When photographers are just starting out in their careers, they tend to make the same set of mistakes that cost them work and, therefore, money. In this short 4.5-minute video, photographer Scott Choucino cites five mistakes that held his career back and urges you not to make them yourself.
Choucino says that photography is a tough, lonely profession and as a result, we tend not to learn from the mistakes others in the field have made. His goal in this video is to point to these easily-correctable mistakes that any photographer can adjust immediately.
The first mistake he found was that he was working too much. “Working for the sake of working has really held me back,” he said. The idea that if you’re not constantly working, you’re not putting yourself in a position to be successful is a falsehood. Overworking yourself will sap your creativity and contribute to burnout.
The second mistake he mentions is that he was shooting too much with no intent. “You need that space to learn and to absorb it all in,” Choucino explains. He believes that if you’re shooting jobs back to back and not giving yourself enough time to reflect on your work, you’re not giving yourself enough space to learn and grow as a photographer.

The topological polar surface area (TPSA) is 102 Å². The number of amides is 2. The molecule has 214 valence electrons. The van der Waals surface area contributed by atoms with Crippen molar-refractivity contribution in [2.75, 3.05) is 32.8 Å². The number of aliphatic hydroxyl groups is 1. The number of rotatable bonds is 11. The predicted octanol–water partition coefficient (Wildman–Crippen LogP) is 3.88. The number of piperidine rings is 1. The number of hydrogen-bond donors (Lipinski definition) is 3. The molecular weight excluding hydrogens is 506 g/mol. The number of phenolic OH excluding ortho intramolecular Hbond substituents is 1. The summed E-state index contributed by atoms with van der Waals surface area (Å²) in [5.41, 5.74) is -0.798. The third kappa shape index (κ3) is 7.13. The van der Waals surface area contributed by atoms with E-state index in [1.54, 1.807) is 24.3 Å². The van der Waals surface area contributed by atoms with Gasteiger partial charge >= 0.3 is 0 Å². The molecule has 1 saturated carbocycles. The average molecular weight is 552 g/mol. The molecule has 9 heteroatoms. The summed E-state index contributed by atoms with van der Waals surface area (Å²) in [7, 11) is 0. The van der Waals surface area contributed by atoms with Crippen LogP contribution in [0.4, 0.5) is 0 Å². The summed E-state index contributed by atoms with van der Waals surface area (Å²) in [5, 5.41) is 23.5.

The third mistake he mentions is extremely common: not chasing a niche early enough. Choucino says that when he started his career, he was shooting everything from weddings to bands at music festivals, band promos to headshots, and family portraits to restaurant shoots. He even shot music videos. “I wasn’t getting better, I was hammering away and I was busy like an idiot,” he said. If you’re not defining a niche for yourself, “you’re not a specialist, you’re just a person with a camera.”
Choucino explains that the next mistake common to photographers has to do with confidence: most photographers don’t charge enough for their work. Choucino says that while he didn’t recognize it in his own pricing for far too long, the mentality is the same as when he is looking to bring on help. If someone offered their services to him for free, he would fear that they would require too much hand-holding and end up being more of a distraction. The same is how businesses look at photographers. “He’s so cheap, there must be a problem. There must be something wrong,” he says, citing how potential clients might view someone with low rates.
The last mistake according to Choucino is believing that you are limited by your location.”Your location is irrelevant, your work is what is relevant.” He says this goes hand in hand with choosing a niche. “If you don’t have a niche, people who live in other cities don’t know what you do and won’t hire you. We live in a global economy, if they like what you do, they’ll book you.”
What do you think of Choucino’s advice? Have you made these mistakes in the past? Let us know in the comments.